Recently, a suspect from North Hollywood was arrested by Santa Clarita Sheriff Station deputies on suspicion of identity theft and possessing drug paraphernalia. According to reports, deputies were patrolling when they noticed a vehicle that was violating an unnamed vehicle code when they decided to confront the driver. The driver, a 29-year-old woman, was found to be on active probation stemming from a previous identity theft conviction.

Upon conducting a search of her vehicle, deputies discovered not only methamphetamine, but multiple checks, credit cards, IDs, and other things that did not bear the suspect’s name. She was arrested and taken to the SCV Sheriff Station where she underwent booking and processing. She is currently being held in lieu of $50,000 bail.

Identity theft is covered under California Penal Code 530.5 PC and is described as “a person obtaining personal identifying information of someone else and then using that information for unlawful purposes. Typically, identity thieves use people’s stolen identities to obtain money, credit, real estate property, and medical information without the consent of the person whose name they’re using.

Like many laws, 530.5 PC is considered a “wobbler” in California law that can be charged as either a misdemeanor or a felony depending on the circumstances involved and the defendant’s prior criminal history. Misdemeanor charges include the potential penalties of summary probation, up to 1 year in county jail, and/or a fine of up to $1,000. Felony charges carry the potential penalties of formal probation, up to 3 years in state prison, and/or a maximum fine of up to $10,000.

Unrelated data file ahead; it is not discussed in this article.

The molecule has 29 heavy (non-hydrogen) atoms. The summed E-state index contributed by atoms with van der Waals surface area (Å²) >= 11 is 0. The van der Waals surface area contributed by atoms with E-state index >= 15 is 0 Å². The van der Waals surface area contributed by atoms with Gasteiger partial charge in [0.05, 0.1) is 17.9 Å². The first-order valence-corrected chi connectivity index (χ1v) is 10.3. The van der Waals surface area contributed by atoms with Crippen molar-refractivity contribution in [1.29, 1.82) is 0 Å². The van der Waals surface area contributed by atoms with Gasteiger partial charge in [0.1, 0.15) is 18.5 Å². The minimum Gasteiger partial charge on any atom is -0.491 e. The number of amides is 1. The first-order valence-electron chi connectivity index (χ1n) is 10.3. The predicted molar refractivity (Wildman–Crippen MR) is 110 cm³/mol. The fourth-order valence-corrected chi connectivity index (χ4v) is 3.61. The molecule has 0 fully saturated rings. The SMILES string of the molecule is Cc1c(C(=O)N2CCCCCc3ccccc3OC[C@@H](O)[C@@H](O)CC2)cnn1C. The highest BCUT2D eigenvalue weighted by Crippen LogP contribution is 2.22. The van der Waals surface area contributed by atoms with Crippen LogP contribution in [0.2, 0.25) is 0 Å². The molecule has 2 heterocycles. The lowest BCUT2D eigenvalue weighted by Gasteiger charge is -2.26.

Since the defendant was previously convicted of identity theft, it’s highly likely she will face felony charges of identity theft.

Possessing drug paraphernalia is covered under California Health and Safety Code 11364 HS. It’s typically charged when someone is found to be in possession of items that relate to the use of drugs, such as opium pipes, hypodermic needles, and other devices.

The crime is a misdemeanor punishable by up to 6 months in county jail and/or a fine of up to $1,000.